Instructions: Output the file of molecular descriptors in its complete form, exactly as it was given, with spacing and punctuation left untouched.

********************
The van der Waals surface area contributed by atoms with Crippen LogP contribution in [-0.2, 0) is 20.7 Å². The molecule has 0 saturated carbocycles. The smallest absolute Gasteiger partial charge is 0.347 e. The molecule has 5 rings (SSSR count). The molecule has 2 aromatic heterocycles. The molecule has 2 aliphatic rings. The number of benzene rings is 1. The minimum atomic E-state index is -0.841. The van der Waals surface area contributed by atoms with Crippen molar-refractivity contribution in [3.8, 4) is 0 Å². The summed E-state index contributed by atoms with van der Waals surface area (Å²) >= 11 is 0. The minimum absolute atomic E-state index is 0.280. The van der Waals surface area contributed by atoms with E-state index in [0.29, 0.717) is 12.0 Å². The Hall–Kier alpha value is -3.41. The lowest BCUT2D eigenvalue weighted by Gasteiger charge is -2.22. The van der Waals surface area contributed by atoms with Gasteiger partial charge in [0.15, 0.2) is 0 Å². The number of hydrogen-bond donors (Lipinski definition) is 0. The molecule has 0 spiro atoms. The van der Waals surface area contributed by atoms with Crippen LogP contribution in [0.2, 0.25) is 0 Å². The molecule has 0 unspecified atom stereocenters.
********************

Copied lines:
The van der Waals surface area contributed by atoms with Crippen LogP contribution in [-0.2, 0) is 20.7 Å². The molecule has 0 saturated carbocycles. The smallest absolute Gasteiger partial charge is 0.347 e. The molecule has 5 rings (SSSR count). The molecule has 2 aromatic heterocycles. The molecule has 2 aliphatic rings. The number of benzene rings is 1. The minimum atomic E-state index is -0.841. The van der Waals surface area contributed by atoms with Crippen molar-refractivity contribution in [3.8, 4) is 0 Å². The summed E-state index contributed by atoms with van der Waals surface area (Å²) >= 11 is 0. The minimum absolute atomic E-state index is 0.280. The van der Waals surface area contributed by atoms with E-state index in [0.29, 0.717) is 12.0 Å². The Hall–Kier alpha value is -3.41. The lowest BCUT2D eigenvalue weighted by Gasteiger charge is -2.22. The van der Waals surface area contributed by atoms with Gasteiger partial charge in [0.15, 0.2) is 0 Å². The number of hydrogen-bond donors (Lipinski definition) is 0. The molecule has 0 spiro atoms. The van der Waals surface area contributed by atoms with Crippen LogP contribution in [0.2, 0.25) is 0 Å². The molecule has 0 unspecified atom stereocenters.